On March 4, 2014, Venter and co-founders Peter Diamandis and Robert Hariri announced the formation of Human Longevity, Inc., a company focused on extending the healthy, "high performance" human lifespan.[48][49] At the time of the announcement the company had already raised $70 million in venture financing, which was expected to last 18 months.[48][49] Venter served as the chairman and chief executive officer (CEO) until May 2018, when he retired. The company said that it plans to sequence 40,000 genomes per year, with an initial focus on cancer genomes and the genomes of cancer patients.[48]

Human Longevity filed a lawsuit in 2018 against Venter, accusing him of stealing trade secrets. Allegations were made stating that Venter had departed with his company computer that contained valuable information that could be used to start a competing business.[50] The lawsuit was ultimately dismissed by a California judge on the basis that Human Longevity were unable to present a case that met the legal threshold required for a company, or individual, to sue when its trade secrets have been stolen.[51]

Human Longevity's mission is to extend healthy human lifespan by the use of high-resolution big data diagnostics from genomics, metabolomics, microbiomics, and proteomics, and the use of stem cell therapy.[52]

Published books

Venter is the author of three books, the first of which is an autobiography titled A Life Decoded.[10] In Venter's second book, Life at the Speed of Light, he announced his theory that this is the generation in which there appears to be a dovetailing of the two previously diverse fields of science represented by computer programming and the genetic programming of life by DNA sequencing.[53] He was applauded for his position on this by futurist Ray Kurzweil. Venter's most recent book, co-authored by David Ewing Duncan, The Voyage of Sorcerer II: The Expedition that Unlocked the Secrets of the Ocean’s Microbiome,[54] details the Global Ocean Sampling Expedition, spanning a 15-year period during which microbes from the world’s oceans were collected and their DNA sequenced.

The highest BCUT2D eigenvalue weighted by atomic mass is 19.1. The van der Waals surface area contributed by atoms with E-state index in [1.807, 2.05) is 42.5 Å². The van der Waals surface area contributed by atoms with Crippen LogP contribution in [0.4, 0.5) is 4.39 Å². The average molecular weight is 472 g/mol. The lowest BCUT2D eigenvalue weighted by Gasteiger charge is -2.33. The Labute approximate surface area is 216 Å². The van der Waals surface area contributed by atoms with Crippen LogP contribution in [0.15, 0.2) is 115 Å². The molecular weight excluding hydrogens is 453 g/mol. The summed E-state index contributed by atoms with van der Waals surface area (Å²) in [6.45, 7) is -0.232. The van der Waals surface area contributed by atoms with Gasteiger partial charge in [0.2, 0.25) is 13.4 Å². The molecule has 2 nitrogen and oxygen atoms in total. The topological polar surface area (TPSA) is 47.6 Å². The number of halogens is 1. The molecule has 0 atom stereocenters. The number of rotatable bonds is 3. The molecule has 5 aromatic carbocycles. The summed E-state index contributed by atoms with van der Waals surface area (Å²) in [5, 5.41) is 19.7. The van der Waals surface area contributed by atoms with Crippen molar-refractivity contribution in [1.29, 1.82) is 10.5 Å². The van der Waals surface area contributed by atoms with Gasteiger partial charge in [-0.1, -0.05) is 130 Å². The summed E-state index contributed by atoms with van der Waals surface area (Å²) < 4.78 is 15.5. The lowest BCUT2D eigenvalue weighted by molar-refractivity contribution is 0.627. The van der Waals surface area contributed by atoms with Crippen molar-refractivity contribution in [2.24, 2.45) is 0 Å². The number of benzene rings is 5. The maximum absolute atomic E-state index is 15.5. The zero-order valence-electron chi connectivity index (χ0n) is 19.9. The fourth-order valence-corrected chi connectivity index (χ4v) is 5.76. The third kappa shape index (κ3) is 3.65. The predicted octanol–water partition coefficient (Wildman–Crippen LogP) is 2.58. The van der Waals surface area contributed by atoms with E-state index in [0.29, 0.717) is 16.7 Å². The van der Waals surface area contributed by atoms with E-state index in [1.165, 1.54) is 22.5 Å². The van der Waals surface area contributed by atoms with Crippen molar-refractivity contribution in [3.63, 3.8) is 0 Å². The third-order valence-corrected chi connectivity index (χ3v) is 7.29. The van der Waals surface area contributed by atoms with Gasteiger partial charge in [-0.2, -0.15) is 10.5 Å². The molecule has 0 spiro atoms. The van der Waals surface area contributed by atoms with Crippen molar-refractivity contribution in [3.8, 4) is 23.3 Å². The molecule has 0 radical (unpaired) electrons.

Personal life

After a brief marriage to Barbara Rae-Venter,[55][56] with whom he had a son, Christopher, he married Claire M. Fraser[57][18] remaining married to her until 2005.[58] In late 2008 he married Heather Kowalski.[59] They live in the La Jolla neighborhood of San Diego, CA.[59] Venter is an atheist.[60]

Venter was 75 when he sold his main research facility, the J. Craig Venter Institute, to UCSD in 2022. He said he has no intention of retiring and would continue to lead a separate nonprofit research group, but he was recovering from a difficult bout with COVID-19 and was tired of management responsibilities.[12] He has a home in La Jolla and a ranch in Borrego Springs, California, as well as homes in two small towns in Maine. He indulges in two passions: sailing and flying small planes, which he calls "the ultimate freedom".[12]

In popular culture

Venter has been the subject of articles in several magazines, including Wired,[61] The Economist,[62] Australian science magazine Cosmos,[63][64] and The Atlantic.[65]

Venter appears in the two-hour 2001 NOVA special, "Cracking the code of life".[66][67]

On May 16, 2004, Venter gave the commencement speech at Boston University.[68]

On December 4, 2007, Venter gave the Dimbleby lecture for the BBC in London.[69]

Venter delivered the 2008 convocation speech for Faculty of Science honours and specialization students at the University of Alberta.[70]

In February 2008, he gave a speech about his current work at the TED conference.[71]

Venter was featured in Time magazine's "The Top 10 Everything of 2008" article. Number three in 2008's Top 10 Scientific Discoveries was a piece outlining his work stitching together the 582,000 base pairs necessary to invent the genetic information for a whole new bacterium.[72]

On May 20, 2010, Venter announced the creation of first self-replicating semi-synthetic bacterial cell.[73]